Some of the themes do not translate well to different platforms.  I customized and built my portfolio on my Macbook, then loaded it up on a windows machine, only to find that the nice, sleek scroll bar on my mac transformed into a hideous blocky nightmare on the windows screen.  It gets worse: my port isn't really optimized at all for mobile devices.  I can't view all of my portfolio images on my phone because I can't scroll.  I'm not an advanced phone-operator, but neither is most of the rest of the world.  I need my portfolio to be quick, accessible and easy to use.

There are still some big blocky sliders, but only if you need them in your theme.  If you choose the Horizontal theme, for instance, you will wind up with a slider.  If you go with the recently added "Cascade" theme, shown in the screen shot above, you likely won't need a slider.

The high res images do take a bit of time to load. I understand that there are trade-offs, but if you go somewhere like Scott Kelby's Portfolio (powered by SmugMug) it loads lightning fast and it's pretty high-res.  Let's see some of that efficiency on the 500px portfolios.

The photos load very quickly now, so whatever issue I was experiencing has been addressed.  

- I was expecting more themes for beta. This will come in time, but I think the themes could use some more work.

500px have added a few new themes and updated the original ones as well.  With more time and more attention,  I'm fairly confident that 500px will continue to expand on the themes they already offer.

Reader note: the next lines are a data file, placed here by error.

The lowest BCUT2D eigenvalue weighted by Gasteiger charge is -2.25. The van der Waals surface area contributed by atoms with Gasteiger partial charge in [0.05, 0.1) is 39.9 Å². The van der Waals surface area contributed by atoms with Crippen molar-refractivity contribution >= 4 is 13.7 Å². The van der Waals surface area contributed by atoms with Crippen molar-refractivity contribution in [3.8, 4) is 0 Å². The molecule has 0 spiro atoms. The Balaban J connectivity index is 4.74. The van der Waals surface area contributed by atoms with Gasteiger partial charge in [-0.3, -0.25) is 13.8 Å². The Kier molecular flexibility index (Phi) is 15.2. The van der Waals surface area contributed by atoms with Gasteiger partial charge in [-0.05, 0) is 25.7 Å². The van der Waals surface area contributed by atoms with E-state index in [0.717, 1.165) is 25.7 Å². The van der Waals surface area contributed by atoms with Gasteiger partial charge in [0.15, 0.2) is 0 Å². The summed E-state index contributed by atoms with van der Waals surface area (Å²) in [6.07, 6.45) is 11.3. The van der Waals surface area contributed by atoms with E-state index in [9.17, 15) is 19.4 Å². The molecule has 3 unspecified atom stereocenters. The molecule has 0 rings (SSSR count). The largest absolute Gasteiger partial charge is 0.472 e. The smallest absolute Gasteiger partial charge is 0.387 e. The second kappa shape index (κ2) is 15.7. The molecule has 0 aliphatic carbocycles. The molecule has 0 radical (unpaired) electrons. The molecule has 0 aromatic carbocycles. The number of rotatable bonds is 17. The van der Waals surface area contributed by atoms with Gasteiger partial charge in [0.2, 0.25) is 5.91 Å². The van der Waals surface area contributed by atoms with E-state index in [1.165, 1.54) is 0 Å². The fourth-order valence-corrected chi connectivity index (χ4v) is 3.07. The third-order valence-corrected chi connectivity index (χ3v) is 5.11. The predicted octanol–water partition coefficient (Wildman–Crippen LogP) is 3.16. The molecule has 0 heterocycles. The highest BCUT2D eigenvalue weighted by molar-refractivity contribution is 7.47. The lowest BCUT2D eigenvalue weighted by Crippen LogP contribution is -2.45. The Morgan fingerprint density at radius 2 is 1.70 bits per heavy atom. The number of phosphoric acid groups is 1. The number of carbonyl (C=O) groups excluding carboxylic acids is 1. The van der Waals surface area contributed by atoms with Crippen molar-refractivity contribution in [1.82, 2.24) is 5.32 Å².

I want to be able to use the mouse scroll wheel to scroll horizontally through my pictures. (this one is exclusive to the horizontal theme) It makes sense that you would be able to do this since the screen is only as tall as the native resolution, and doesn't have a scroll bar in the vertical direction.

To be honest, I simply changed themes to combat this issue.  My current theme has a little more to click through initially, but makes a lot more sense to me.

My Wishlist:


More themes.  

They are coming.  Two have been added since 500px Portfolios came out of Beta, and more will be on their way soon. The theme I'm using now is one of the most recent additions, and it works quite well.

The ability for the portfolio viewer to buy my photos as prints

Again, this depends on your theme selection.  when the user clicks on the photo now, they get the photo in full view, as well as some details about it, and the option to buy either a download or a print.

I want to be able to put a button(s) on every page of my portfolio that links to my twitter, google+, facebook and blog. 

I still want to have this feature on the portfolio.  It would be really cool if someone stumbled on a picture they really liked and could simply hit the "share on twitter" button.

Here's My Portfolio, created with the new 500px beta portfolios.

Cheers!

Test Driving the New 500px Portfolios

I got an email over the weekend that said I was selected for Beta testing the new 500px portfolios.  Finally, I could modify what I wanted, move things around and build a fantastic port that would impress and wow everyone who looked at it!  The question is though, has 500px been able to deliver?